Be gentle with yourself while spurring yourself on to doing maybe 1 or 2 things differently, better. Small habits that become ingrained and make life easier. And a lot more grace for yourself. I worry that you have just heaped a pile of condemnation on younger homeschooling moms who will take this as “I needed it” – when what they needed was more grace with maybe a few ideas of how to improve 1 or 2 small things towards a better routine.

    • Pam Barnhill says:

      Denise — Lynda is exactly right. (Thanks Lynda!)

      You know it has been interesting watching the responses to this post across the internet. I think I have discovered that the reaction to the post varies widely depending on the personality type of the reader. (I am going to be writing about that next week.)

      While you are right, the information and tone of this post are not for everyone, there are some people out there who felt incredibly relieved and empowered by reading it. And I think there is not enough homeschool support being written for those particular people. More on that soon. 🙂

      • LaMonica says:

        Amen, Pam! Your post was exactly what I needed and I am so grateful that you took the time to share it. I have spent some time in prayer since reading it and I came to realize that for me this is a heart issue. We’ve had a difficult year and I find myself a single mom, homeschooling and running a business and quite honestly I’m isolated and burned out. I don’t want to do this. But, because of your post and the resulting soul seeking, I realize that just because I don’t want to do it, just because it’s hard, doesn’t mean I’m excused from doing it. The Lord called me to homeschool 13 years ago and He has never called me away from it. I’ve been trying to do too much in my own strength, which is quite frankly in short supply. Duh! He doesn’t always ask if we want to do what He has called us to do. He just expects us to obey and gives us what we need to do the job if we rely on Him. And so, I have a new resolve to obey Him and rely on His strength to get me through, hopefully regaining my joy in the process. Although we have never met, I do consider you a blessing in my life and I just wanted you to know that you have made a difference. Thank you and keep up the good work!

      • Shelley Nash says:

        Thank you for this post! I fall not the group that doesn’t need the feel good you are enough stuff. I need permission for homeschool to not be fun, to not be easy (on me that is). I need to hear that other moms don’t live it but they do it. I actually put my kids in school for a year to take a break. I wasn’t consistent and life circumstances weren’t making that any easier. I’m all for natural learning and learning every day through everything. I do that myself and I love it! But I’m also for academics and learning to study and abroad exposure to content and the “you are good enough” for ME felt like the opposite of encouragement. It felt like people telling me to give up on my vision of a consistent academic looking period if each day! I am finally in my homeschool “home” here on your site. You give grace, but you also tell me to stop whining, get up and do it “good enough” yes I’m an INTJ with Mystie Winckler and I would rather research and plan than do then hassle any day! Thank you again.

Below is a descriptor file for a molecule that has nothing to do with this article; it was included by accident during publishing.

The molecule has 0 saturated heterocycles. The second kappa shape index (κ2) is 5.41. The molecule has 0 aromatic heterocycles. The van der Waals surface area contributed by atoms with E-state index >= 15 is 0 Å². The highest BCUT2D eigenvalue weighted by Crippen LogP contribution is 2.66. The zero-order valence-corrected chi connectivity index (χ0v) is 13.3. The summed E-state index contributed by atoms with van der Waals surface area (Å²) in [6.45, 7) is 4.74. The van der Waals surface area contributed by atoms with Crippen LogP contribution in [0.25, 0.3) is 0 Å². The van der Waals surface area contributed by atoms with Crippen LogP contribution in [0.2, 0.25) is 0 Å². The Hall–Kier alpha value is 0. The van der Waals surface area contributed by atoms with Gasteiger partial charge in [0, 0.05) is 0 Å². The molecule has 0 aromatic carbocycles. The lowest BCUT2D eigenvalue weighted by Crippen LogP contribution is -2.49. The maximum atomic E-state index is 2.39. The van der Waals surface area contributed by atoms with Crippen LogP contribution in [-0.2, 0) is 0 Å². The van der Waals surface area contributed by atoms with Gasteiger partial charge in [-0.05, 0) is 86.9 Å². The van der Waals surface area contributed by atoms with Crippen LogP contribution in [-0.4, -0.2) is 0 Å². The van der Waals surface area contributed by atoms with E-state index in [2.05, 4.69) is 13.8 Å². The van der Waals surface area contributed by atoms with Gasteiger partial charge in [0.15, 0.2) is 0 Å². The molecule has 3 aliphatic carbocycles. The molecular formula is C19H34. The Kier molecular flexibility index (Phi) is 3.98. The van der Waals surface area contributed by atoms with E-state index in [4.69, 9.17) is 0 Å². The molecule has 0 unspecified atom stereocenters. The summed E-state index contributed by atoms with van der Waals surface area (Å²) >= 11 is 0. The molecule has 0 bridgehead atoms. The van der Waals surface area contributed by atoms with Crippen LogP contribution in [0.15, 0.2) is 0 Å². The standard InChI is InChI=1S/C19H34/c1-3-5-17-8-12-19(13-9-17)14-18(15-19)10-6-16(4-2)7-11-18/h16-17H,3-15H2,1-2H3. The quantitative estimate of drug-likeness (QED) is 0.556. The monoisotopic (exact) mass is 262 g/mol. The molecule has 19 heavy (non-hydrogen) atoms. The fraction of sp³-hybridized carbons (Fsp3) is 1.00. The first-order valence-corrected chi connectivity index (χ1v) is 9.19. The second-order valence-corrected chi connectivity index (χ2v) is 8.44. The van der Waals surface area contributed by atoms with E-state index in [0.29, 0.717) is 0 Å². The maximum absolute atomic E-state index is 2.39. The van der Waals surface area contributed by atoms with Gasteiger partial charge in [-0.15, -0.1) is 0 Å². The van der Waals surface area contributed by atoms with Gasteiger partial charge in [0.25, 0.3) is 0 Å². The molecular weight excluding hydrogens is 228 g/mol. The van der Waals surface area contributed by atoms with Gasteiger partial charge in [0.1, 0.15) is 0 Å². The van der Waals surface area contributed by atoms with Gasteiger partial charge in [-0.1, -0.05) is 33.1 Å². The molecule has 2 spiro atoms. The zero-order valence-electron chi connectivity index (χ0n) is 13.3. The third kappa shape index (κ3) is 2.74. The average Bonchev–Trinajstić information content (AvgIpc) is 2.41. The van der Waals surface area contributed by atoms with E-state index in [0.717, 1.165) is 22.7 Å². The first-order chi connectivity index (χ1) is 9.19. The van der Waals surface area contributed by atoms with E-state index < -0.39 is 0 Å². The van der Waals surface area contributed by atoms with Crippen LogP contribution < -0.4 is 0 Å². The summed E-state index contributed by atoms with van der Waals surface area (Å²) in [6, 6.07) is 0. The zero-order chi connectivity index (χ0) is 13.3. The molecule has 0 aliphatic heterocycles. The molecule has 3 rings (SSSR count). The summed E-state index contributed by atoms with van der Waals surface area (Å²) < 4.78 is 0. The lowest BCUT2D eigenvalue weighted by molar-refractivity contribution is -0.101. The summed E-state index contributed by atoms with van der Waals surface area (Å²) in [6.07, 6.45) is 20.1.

• Autumn says:

      This!

  • Lynda says:

    Denise, I think you are missing what Pam is saying.  I didn’t find this post condemning, but very encouraging.  I find it hard to believe that Pam is against flexibility and realising that things will and do put an end to your best laid plans at times.  Anyone who has been homeschooling for any length of time would know that if you are not flexible you are not going to last long in the pursuit of home educating your children.  Life happens….family members get sick, the dog gets loose and runs off, the kitchen sink pipe springs a leak, the washing machine breaks down, an extended family member or friend dies.  Of course you’ve got to be flexible.

    I think the point Pam is trying to make is that it is easy to get into a habit of making excuses for not doing lessons and failing to get  into a good, solid routine.  Constantly waking up tired and just not feeling like doing morning time and skill based lessons.  If we are going to take on the task of educating our children we don’t have to beat ourselves up with guilt when things go wrong (and life simply happens) but we do have to take it seriously.

    From my experience if you want to get into a consistent routine considering the following which might be railroading your best intentions:

    – are you getting enough sleep? ( a biggie! Who feels like morning time and skill based lessons when you are tired and cranky?)

    – are you trying to squeeze too much into the day?  Do the activities in your morning time need to be scaled back?  Are you expecting too much sit down time of the kids?

    – are you giving yourself breathers where you can chill and recharge?  For example having a day off once a week where there are no lessons and nothing demanding expected of you….Wednesdays work well, as it’s the middle of the week.

    – are you planning your school year with adequate breaks?  For example a week off every eight weeks or simply through trial and error working out when you get to the point that you all need that week off.  For us, eight weeks works well.

    – it’s an uncomfortable reality but the fact is PMS wreaks havoc with many of us.  It’s usually at its worse (when oestrogen and progesterone are at their peak) three to five days before menstruation.  Figure out when yours is at its peak and go easy on yourself at this time.  Don’t plan much for these particular days and expect that you very well may be short tempered and impatient.